EMU Theatre displays imagination and skill in 'Lily Plants A Garden'

 Bombs explode and sirens blare as a young girl runs into an abandoned house to take shelter away from the war-torn world around her. Alone and scared, the girl named Young Girl, finds a doll amongst the objects left behind. With the appearance of the doll, the magical story of Lily Plants a Garden comes to life.

Jose Cruz Gonzalez’s Lily Plants a Garden, directed by Elizabeth Shaffer, a third-year graduate in the MFA Applied Drama and Theatre for the Young program, opened Friday night in Eastern Michigan University Sponberg Theatre. It tells the story of Young Girl and her imaginative creation of a Zoebeing named Lily, who like herself, lives in a war-torn world.

Young Girl, played by Sara Long, started the play with emotion as she shook with terror to the sound of bombs outside the house. She screamed and displayed the fear of how an eight-year old would feel in the particular situation. Scrimmaging through the rubble-filled house, Long takes the audience with her through her discovery of different items such as a music box, playhouse and eventually a doll.

The doll sparks her imagination as she begins to tell the story about an abandoned Zoebeing baby named Lily, a vegetable-like creature, who is found by a Wuluman couple, an animal and soil-like creature. The audience is introduced to the characters of Young Girl’s imagination by the appearance of the Wuluman couple and baby Lily.

Papa Wuluman, played by Matt Wallace, and Mama Wuluman, played by Kelsey DeGuise, takes the stage as hairy- eared creatures with tusks on their cheeks. They were in debate about raising a creature who existed as their enemy. They lived in the abandoned house of Young Girl’s world where they use the left behind furniture and objects to live on. Young Girl existed with them off to the side as a supporting character in the story and a narrator to the audience.

Over time, Lily and the Wulumans experienced hate from their community after the arrival of Lily. Lily, played by Kiana Gandol, is green and has red curly hair, the opposite look of a Wuluman. Papa Wuluman tried to cover her with a mask and teach her how to howl like a Wuluman.

Wallace as Papa Wuluman was beastly as well as father-like in the development of the story whereas Mama Wuluman was caring and nurturing as the mother figure for Lily.

The community, however, struck back to the family with violence, which ended in Papa Wuluman floating away and Lily and Mama Wuluman to migrate to the Land of Rubble.

There the audience is introduced to puppets: Miss Bernice, an Irish ladybug played by Adam Kennedy and Rosey, a French ballerina rose played by Savannah Damoth. The two puppeteers who also served as ensemble for the play were skillful in the movements and reality of the ladybug and flower. Kennedy was humorous and a noteworthy performer for playing numerous characters.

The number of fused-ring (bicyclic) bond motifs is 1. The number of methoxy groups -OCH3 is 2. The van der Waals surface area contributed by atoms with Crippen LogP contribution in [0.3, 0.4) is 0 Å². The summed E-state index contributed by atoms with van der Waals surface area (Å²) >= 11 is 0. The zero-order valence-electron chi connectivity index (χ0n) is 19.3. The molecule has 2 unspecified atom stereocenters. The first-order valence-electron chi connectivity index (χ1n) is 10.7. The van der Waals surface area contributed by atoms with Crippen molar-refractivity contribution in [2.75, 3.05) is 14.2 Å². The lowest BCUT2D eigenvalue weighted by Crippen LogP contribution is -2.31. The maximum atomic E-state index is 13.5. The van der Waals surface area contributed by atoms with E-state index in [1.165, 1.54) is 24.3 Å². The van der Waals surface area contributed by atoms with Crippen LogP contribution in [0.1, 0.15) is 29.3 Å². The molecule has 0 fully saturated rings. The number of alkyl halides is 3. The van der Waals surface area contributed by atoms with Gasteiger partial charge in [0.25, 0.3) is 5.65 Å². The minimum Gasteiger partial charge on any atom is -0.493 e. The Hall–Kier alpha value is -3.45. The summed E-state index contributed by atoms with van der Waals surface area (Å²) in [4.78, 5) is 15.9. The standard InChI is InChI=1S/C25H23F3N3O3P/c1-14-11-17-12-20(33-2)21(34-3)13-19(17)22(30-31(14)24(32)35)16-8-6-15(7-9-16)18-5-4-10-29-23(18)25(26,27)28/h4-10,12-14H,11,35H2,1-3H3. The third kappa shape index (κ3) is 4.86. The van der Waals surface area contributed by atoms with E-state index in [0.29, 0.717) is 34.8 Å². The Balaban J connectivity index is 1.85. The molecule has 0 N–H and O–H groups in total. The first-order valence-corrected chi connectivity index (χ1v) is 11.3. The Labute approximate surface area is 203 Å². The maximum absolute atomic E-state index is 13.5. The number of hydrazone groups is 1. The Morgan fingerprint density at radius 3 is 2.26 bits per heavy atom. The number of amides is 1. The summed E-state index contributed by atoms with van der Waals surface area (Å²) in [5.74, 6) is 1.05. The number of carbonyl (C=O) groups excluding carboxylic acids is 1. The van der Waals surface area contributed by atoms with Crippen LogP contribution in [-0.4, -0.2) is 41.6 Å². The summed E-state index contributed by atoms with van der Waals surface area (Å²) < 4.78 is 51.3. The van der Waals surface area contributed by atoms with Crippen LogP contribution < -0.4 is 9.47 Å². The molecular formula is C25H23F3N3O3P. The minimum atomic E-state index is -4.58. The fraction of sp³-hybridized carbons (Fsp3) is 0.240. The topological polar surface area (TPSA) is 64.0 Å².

In the Land of Rubble, the audience follows Lily, her mother and new friends as they try to survive in a war zone. Lily starts a garden there, which fosters hope for the characters in the play. Gandol portrays Lily as a girl to easily fall in love with as she grows in maturity and light during a war between Zoebeing and Wuluman.

The crew of the play were phenomenal in decoration of the world of Lily and Young Girl. The fantasy-like appearance of Lily and the Wulumans by Nikki Pietron and Julia Czekai was creative and original for the fantasy realm of the play.

The original music of the play by Howard Cass was yet another beautiful added caption of performance for the show. Cass’s composition was perfect with the atmosphere and emotion of the scenes.

The experience of the play was taken into the hands of the set, light, sound and prop designer, Nicklas Casella, who created the ugly of war and the beauty of imagination in the play. It was impressive how he collaborated the two worlds into one space.

His contribution to the production was artful and skilled. The puppets and choreography by Seth Shaffer were special for the production where they added a loving texture to the hard subject of war. The puppets were both creative and well crafted.

Lily Plants a Garden overall was a beautiful caption of the reality of youth and war. By having puppets, a skilled crew and actors who were convincing in emotion and action of the subject, Shaffer’s production was a success in storytelling.


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